Time for the second part of my 2010 book review…
Whilst there is a huge array of literature focussing on the Provisional IRA, very little addresses the socialist grouping from which it splintered back in 1969. This has left the Official IRA one of the least understood players in Irish Politics…until now.
The Lost Revolution gives a gripping account of the organisation and its related political branches- from their position following the Irish Civil War to their involvement as a partisan left-wing force in modern Ireland. It draws on comprehensive research, unprecedented interviews and previously unseen documents to create a story that is as enthralling as it is informative. The authors take the reader on a journey through the movement’s quest to create a communist state in Ireland- including their dealings with Kim Il Sung’s North Korea, almost unbelievable involvement with loyalist paramilitaries and of course their bloody feud with the provos. In depth pictures of individual players blend seamlessly with an objective yet detailed timeline of a force that was crucial for decades in Irish politics and that has left a lasting legacy today.
Whilst the level of analysis is slightly weighted in favour of earlier chapters in the movement’s history this only because there is more to tell about about the exploits of OIRA gunmen on the streets of Belfast compared to the ultimately futile attempts of the Democratic Left in electoral politics year later.
Overall this stands as the authoritative history of Ireland’s socialist/communist forces and unless significant new documents are uncovered or previously silent individuals come forward – looks set to remain so long into the future.
Burmese ruler Than Shwe is undeniably one of the world’s most brutal dictators – not only in recent time but throughout modern history. Over the last 20 years his attempted genocide of ethnic groups, suppression of democratic movements and criminally negligent trashing of the economy has brought a once prosperous nation to its knees. Prominent activist Benedict Rogers takes on the challenge of analysing his life and ‘leadership’ in this superb work.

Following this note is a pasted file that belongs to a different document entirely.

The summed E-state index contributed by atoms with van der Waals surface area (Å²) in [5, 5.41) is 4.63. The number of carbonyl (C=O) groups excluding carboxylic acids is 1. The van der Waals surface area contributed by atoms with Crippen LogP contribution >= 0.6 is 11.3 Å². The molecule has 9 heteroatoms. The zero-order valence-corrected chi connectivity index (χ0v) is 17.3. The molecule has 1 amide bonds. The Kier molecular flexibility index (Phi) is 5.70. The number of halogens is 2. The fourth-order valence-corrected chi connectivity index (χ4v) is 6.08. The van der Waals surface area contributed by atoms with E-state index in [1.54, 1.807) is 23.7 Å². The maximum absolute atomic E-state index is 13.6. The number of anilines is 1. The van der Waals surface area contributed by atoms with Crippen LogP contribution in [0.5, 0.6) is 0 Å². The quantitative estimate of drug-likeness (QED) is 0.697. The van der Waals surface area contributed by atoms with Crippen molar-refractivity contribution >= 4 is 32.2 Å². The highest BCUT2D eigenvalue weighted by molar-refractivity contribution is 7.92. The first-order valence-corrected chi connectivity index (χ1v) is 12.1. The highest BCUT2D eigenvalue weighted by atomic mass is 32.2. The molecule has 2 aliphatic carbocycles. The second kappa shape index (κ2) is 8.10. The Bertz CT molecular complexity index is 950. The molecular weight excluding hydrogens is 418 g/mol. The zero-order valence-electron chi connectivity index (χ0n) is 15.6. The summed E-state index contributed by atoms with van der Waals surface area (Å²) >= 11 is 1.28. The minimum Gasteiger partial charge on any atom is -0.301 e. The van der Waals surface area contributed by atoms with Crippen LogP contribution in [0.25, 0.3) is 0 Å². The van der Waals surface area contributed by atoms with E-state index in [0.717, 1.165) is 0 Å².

Its no easy task. The secretive and patently absurd nature of Burma’s successive juntas mean little information about the Senior General is freely available – one of the reasons why he has escaped the kind of spotlight and critique that the likes of Mugabe, Suharto and Amin have been subjected to. However, Rogers has done an excellent job of unearthing facts and testimonies that chart Than Shwe’s rise from a lowly post office clarke to leader of a murderous regime. Interviews with various diplomats, former political prisoners and those who have encountered Than Shwe allow for a surprisingly in depth picture of him – both personally and professionally.
Like Roger’s previous book – a Land Without Evil (which focussed on the junta’s genocide in the Karen region), Unmasking Burma’s Tyrant does a great job of contextualising its subject matter – effectively conveying the modern history of Burma that is necessary for the reader to fully understand Than Shwe’s rise and rule. The concise yet informative way in which he does this gives the book a unique quality; the broad rich historical background means it can work as an introduction to Burmese politics for those unfamiliar with the subject matter whilst the detailed and unprecedented focus on Than Shwe makes it a must-read for those with an existing interest.
As such – I would recommend this book to anyone keen to establish or expand their knowledge of Burma and would urge everyone to look out for Roger’s new book Burma: Captive Nation which is due out next year. If A Land without Evil and Unmasking Burma’s Tyrant are anything to go on, it will be another outstanding work by the UK's leading Burma commentator.